Sen. Lindsay Graham, the South Carolina Republican who helped craft the compromise that effectively scuttles several of President Bush’s judicial nominees and saves others, said he hopes the White House has learned a lesson.
“The White House has to more closely collaborate with the Senate,” Mr. Graham said, adding that if Mr. Bush had employed a little more personal charm and politics, he might have had his way.
“If we talk more, we’ll get a better result,” Mr. Graham said. “Talking helps. This president is a wonderful person to speak to in person. I think this gives [Mr. Bush] a fresh start.”
Manuel Miranda, director of the National Coalition to End Judicial Filibusters and former Senate Judiciary Committee staffer, said Mr. Bush did not work hard enough to get votes for all his nominees, and didn’t keep Republicans in line and defeat the minority Democrats.
“This is a loss for the White House bigger than any loss on Social Security,” Mr. Miranda said. “[The White House] did not weigh in and every president in the future has been damaged.
“These were the president’s nominees and the presidency’s prerogative,” he said. “The White House needed to invest action, not just words.”
White House spokesman Scott McClellan conceded that the president didn’t get all that he wanted — and he will continue to push for the full Senate to vote on all his judicial nominees — but that Mr. Bush is generally pleased with the development.
“These are nominees that have waited for a number of years to receive an up-or-down vote, and now they’re going to get one,” Mr. McClellan said. “We consider that to be real progress, and so we’re pleased that the Senate is moving forward on these judicial nominees.”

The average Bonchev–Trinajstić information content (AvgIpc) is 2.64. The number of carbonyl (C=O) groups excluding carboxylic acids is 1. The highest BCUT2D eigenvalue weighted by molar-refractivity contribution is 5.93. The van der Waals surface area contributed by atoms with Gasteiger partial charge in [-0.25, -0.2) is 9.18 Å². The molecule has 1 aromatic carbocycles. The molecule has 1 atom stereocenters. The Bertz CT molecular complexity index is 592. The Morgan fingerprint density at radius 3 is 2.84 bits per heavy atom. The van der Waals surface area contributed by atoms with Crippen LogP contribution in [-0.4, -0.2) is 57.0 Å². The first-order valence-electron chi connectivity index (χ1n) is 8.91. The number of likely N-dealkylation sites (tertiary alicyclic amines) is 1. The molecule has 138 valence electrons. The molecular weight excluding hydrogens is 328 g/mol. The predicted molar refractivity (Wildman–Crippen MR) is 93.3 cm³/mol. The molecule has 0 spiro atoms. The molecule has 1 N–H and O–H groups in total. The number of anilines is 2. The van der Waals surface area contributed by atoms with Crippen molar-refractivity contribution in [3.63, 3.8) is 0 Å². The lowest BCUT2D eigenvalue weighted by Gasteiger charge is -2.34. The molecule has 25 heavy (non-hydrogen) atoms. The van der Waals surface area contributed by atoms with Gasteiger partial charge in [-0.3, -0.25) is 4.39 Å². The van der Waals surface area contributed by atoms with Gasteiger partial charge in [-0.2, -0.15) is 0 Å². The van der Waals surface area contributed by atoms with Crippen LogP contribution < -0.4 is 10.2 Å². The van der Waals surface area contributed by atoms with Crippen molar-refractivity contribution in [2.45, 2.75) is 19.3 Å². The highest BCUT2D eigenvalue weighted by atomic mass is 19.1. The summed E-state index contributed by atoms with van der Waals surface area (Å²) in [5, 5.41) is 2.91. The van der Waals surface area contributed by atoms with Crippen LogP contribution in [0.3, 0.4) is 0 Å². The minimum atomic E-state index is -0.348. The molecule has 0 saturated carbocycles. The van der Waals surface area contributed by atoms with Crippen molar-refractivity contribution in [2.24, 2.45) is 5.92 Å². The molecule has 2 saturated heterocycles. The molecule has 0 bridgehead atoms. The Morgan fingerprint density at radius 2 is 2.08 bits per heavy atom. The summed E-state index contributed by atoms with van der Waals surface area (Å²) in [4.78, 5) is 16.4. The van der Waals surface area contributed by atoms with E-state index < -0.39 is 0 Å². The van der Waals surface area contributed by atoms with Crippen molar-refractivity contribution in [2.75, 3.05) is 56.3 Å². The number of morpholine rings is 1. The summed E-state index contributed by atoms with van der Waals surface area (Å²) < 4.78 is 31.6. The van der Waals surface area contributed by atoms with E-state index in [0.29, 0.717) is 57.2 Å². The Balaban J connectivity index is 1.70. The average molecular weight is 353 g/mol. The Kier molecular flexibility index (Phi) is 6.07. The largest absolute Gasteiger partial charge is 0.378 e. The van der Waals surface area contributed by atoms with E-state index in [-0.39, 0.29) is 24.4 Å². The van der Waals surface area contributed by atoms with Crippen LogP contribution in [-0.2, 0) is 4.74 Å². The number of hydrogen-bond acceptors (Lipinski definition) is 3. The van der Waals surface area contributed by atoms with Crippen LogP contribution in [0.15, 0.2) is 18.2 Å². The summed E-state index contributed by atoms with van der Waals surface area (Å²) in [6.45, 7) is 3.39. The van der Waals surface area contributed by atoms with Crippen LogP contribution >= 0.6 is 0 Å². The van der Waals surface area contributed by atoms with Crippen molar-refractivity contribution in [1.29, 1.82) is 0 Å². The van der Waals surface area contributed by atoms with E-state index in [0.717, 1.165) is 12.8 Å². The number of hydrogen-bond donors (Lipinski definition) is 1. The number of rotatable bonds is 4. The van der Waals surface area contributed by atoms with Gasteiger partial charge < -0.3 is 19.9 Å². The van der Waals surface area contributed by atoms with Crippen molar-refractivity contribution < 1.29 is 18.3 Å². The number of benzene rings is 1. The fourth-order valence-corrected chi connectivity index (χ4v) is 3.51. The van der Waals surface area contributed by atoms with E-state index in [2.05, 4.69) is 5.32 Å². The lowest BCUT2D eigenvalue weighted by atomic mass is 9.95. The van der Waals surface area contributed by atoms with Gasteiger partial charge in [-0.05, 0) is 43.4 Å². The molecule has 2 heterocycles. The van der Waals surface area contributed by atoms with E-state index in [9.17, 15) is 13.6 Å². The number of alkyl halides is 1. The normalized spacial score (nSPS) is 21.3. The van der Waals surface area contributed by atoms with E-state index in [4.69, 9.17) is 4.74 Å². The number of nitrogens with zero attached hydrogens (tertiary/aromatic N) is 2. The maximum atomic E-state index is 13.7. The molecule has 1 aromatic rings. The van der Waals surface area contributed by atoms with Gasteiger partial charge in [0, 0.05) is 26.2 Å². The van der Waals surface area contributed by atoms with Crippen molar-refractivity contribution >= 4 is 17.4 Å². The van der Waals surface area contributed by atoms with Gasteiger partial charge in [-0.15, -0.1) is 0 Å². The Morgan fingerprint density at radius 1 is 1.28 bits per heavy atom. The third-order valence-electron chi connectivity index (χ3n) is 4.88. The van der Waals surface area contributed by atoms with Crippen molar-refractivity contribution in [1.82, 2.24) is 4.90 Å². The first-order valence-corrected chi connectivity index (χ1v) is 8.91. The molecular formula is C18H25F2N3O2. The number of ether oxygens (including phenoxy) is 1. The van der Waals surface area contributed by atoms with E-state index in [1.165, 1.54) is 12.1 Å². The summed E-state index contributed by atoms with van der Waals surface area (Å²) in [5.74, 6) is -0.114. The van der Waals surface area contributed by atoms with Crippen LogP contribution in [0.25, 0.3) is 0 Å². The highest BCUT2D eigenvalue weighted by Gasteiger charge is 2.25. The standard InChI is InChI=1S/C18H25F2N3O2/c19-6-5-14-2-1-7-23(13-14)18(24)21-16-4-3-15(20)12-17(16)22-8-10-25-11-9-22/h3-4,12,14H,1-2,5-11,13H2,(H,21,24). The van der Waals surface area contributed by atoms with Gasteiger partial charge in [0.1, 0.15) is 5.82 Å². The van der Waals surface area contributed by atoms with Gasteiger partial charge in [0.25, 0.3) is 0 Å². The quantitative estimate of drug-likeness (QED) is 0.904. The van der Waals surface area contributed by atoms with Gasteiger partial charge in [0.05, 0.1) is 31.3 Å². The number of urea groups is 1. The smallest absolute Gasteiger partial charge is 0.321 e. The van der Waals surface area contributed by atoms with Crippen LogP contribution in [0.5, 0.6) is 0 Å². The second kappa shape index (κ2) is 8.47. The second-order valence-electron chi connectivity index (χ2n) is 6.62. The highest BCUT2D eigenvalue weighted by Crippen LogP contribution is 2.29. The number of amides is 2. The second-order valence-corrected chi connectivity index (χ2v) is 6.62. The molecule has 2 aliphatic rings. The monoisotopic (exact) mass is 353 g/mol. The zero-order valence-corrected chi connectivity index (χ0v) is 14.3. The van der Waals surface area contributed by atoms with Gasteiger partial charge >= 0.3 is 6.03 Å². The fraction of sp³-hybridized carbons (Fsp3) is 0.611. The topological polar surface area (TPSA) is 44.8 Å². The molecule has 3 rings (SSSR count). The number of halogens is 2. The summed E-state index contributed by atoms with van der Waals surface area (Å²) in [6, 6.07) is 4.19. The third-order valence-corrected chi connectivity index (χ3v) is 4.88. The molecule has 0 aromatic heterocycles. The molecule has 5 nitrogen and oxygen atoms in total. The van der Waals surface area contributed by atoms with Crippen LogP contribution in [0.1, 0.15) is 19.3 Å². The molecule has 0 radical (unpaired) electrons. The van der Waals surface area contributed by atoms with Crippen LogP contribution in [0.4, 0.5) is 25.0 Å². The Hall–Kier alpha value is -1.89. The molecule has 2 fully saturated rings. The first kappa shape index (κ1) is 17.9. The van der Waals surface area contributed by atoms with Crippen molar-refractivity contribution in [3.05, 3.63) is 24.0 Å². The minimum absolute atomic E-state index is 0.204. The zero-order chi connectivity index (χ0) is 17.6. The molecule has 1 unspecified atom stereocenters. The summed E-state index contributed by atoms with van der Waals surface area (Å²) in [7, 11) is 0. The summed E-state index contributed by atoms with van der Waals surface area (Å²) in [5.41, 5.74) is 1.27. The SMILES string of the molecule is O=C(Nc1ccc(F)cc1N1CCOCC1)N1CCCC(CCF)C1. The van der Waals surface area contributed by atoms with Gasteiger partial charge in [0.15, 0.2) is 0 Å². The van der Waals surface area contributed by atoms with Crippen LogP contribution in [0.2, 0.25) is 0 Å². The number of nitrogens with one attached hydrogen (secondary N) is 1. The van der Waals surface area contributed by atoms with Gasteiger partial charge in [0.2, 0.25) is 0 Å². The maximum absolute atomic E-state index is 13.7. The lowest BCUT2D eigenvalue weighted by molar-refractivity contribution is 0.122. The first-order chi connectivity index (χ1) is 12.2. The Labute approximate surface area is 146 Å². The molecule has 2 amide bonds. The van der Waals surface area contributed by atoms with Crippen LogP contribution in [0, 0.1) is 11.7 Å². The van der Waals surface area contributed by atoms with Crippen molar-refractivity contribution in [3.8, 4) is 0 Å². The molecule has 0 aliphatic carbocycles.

Conservative activists, however, were still fuming yesterday, and said the White House should share in the blame for a deal that still leaves open the possibility that the Democrats will filibuster future Supreme Court nominees.
“I wish the president had done more,” said Eagle Forum President Phyllis Schlafly. “He has the biggest megaphone of all.”
Mrs. Schlafly said much of the press repeated, without challenge, the Democrats’ line that the change in the rules on filibustering judicial candidates would have violated more than 200 years of Senate tradition.
“That Democrat line was a lie,” Mrs. Schlafly said, adding that the president could have done more to counteract that.
She also said that Mr. Bush should have been able to keep at least two Republican senators, Mr. Graham and Mike DeWine of Ohio, from deserting the leadership and joining Sen. John McCain, Arizona Republican, on the side of a filibuster compromise.
The Monday agreement between seven Republicans and seven Democrats averted a showdown over judicial filibusters. The Democrats agreed to votes on three of the five blocked nominees in exchange for the Republicans dropping support of a rules change to allow a floor vote on all the nominees.
American Conservative Union Chairman David A. Keene called the compromise “a direct assault on prerogatives of the president of United States.”
“If you listened to what the senators [who participated in the deal] were saying at their press conference, it’s that from now on Bush will have to vet prospective nominees with the members of the Senate before he sends them any nominees,” Mr. Keene said.
“[They] would view the president’s failure to do that as ‘extraordinary circumstances’ that would allow them to filibuster,” Mr. Keene said.
James Dobson, chairman of Focus on the Family, said the deal “represents a complete bailout and betrayal by a cabal of Republicans and a great victory for united Democrats.”